Patient non-adherence to medication plans is a major issue.9 As former U.S. Surgeon General C. Everett Koop was fond of saying, “Medicines do not work well in patients who do not take them.” Experiences with monitoring blood glucose and international normalized ratio (INR) in clinic and home settings have taught us that when data is expected to be generated and available, patient adherence improves, as does patient care outcome.10 Elwyn11 and colleagues provide the following reasons for patient noncompliance: 1) a lack of information about the advantages and disadvantages of the treatment; 2) the benefits of treatment are not obviously apparent; and 3) the psychological adaptation required to see oneself as in need of treatment is difficult to make. I would add a fourth: financial constraints. The ranges for non-compliance run from 20 percent to 80 percent. Mortality increases with decreasing adherence.

Table 1 suggests some ways that platelet-related testing can be used to personalize medicine. It brings together two high-use drugs, applicable disease states, affected population, and number of patients/hospital and lists the appropriate LTA test(s). Clearly, the entire universe of these patients is not going to be tested. The point is that the patient pool needing these basic tests is over 700 times larger than the inherited platelet dysfunction group. These patients would require periodic testing over an extended time period. This is where our focus should be. Improving the adherence rate by routine monitoring can contribute significantly to reducing the mortality rate in these patient populations.

Table 1
• SPA: Spontaneous Platelet Aggregation: saline is used in place of an agonist. Patient baseline. An SPA result greater than 7.5% indicates hyperactive platelets.18
• Acute Care Hospital (3,977/AHA); (39% of hospitals have cath labs: 1551)
• Each year, 15,000 people die and 100,000 people are hospitalized as the result of aspirin and other NSAIDs


  1. MedicineNet.com. Definition of platelet. www.medicinenet.com/script/artasp?articlekey=4941.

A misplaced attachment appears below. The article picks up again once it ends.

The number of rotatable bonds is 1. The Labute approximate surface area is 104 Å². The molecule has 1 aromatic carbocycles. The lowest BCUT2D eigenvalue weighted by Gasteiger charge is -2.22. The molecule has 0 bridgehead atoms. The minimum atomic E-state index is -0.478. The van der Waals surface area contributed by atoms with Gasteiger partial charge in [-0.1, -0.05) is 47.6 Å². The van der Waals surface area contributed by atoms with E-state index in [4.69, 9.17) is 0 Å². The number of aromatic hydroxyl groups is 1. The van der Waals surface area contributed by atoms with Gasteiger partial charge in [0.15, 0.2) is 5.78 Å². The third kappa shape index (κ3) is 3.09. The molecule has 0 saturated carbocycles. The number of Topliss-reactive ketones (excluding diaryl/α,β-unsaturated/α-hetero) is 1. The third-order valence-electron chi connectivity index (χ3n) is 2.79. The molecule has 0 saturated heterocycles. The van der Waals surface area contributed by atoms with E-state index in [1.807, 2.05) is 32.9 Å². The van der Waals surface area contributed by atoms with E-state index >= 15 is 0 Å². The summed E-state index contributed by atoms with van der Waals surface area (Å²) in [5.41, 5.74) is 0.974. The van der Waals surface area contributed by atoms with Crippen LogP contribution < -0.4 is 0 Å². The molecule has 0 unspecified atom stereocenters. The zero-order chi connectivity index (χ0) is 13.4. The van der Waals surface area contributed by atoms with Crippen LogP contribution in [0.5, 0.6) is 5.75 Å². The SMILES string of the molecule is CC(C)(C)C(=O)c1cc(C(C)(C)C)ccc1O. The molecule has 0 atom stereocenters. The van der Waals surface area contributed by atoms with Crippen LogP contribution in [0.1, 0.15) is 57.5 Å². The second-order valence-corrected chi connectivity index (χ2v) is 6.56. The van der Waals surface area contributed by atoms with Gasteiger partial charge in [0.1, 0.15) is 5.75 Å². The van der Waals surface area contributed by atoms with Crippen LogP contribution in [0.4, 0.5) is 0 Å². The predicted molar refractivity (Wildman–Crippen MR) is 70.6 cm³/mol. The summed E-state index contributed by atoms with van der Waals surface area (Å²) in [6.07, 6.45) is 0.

2. Gresele, P, Harrison, P, Bury, L, et al. (on behalf on the ISTH Platelet Physiology SCC). Diagnosis of suspected inherited platelet function disorders: results of a world wide survey. J Thromb Haemost. 2014;12(9):1562-1569.
  3. The Division of Blood Disorders, Registry for Bleeding Disorders Surveillance, Community Counts, The HTC Population Profile. The National Center for Birth Defects and Developmental Disabilities. Centers for Disease Control and Prevention. March 30, 2016 update.
  4. Cognasse F, Garraud, CF, Pozetto B, Laradi, S, Hamzeh-Cognasse, H. How can non-nucleated platelets be so smart? J Thromb Haemost. 2016;14(4):794-796.
  5. Li C, Li J, Li Y, et al. Crosstalk between platelets and the immune system: old systems with new discoveries. Advances in Hematology. Volume 2012 (2012). Article ID 3384685, 14 pages. http://dx.doi.org/10.1155/2012/384685.
  6. Krumholz, HM. Examining an ad for a platelet inhibition test. CardioExchange Archive NEJM. Feb 27, 2011.
  7. Schaef-Johns, G. Clopidogrel platelet function tests: caveats and controversies. Mayo Hot Topics, Dec. 2011.
  8. Futrell, K. The laboratory’s contribution to advanced medical analytics. MLO. 2016;48(2):30-34.
  9. Hugtenburg, JG, Timmers, L, Elders, PJ, Verloet M, van Dijk L. Definitions, variants and causes of non-adherence with medication: a challenge for tailored interventions. Patient Preference and Adherence. 2013;7:675 – 682. Doi:10.2147/PAA.S29549.
  10. Heneghan, CJ, Garcia-Alamino, JM,Spencer, EA, et. al. Self-monitoring and Self-management of oral anticoagulation. Cochrane Database. Rev. 2016 Jul 5;7: CD003839. Doi: 10:0.1002/14651858.CD003839.pub3.
  11. Elwyn G, Edwards A, Britten N, “Doing prescribing”: how doctors can be more effective. BMJ. 2003; 327(7419): 864-867.
  12. Mozaffarian, D, Benjamin, EJ, Amett, DK, et.al;. Heart Disease, Stroke and Research Statistics at a Glance-2016 Update: A Report from the American Heart Association, doi: 10.1161/CIR.0000000000000350.
  13. Agency for Healthcare Research and Quality. Weighted national estimates. HCUP National Inpatient Sample [online]. 2012. [cited 2015 Feb 9]. Available from: http://hcupnet.ahrq.gov/HCUPnet.jsp.
  14. Marss, SP. Optimizing the diabetic formulary: beyond aspirin and insulin. J Amer Coll Cardiol. 2002;40(4):652–661.
  15. LeFevre, ML(on behalf of the U.S. Preventive Services Task Force). Low-dose aspirin use for the prevention of morbidity and mortality from preeclampsia: U.S. Preventive Services Task Force Recommendation Statement. Ann Intern Med. 2014;161:819-826.
  16. SEER Program. Surveillance Research Program. Division of Cancer Control and Population Sciences, National Cancer Institute, Bethesda, MD. 2015.
  17. Langabeer, JR, Henry, TD, Kereiakes, DJ, et. al. Growth in Percutaneous Coronary Intervention Capacity Relative to Population and Disease Presence. J Am Heart Assoc. 2013;Oct 28;2(6):e000370. doi: 10.1161/JAHA.113.000370.
  18. Wu, KK, Barnes, RW, Hoak, JC. Platelet hyper reactivity in idiopathic, recurrent deep vein thrombosis, Circulation. 1976;53(4)687-690.

William M. Trolio, BS, MT, CLT, MBA, FBA, serves as Vice President and Chief Science Officer for Pennsylvania-based Bio/Data Corporation.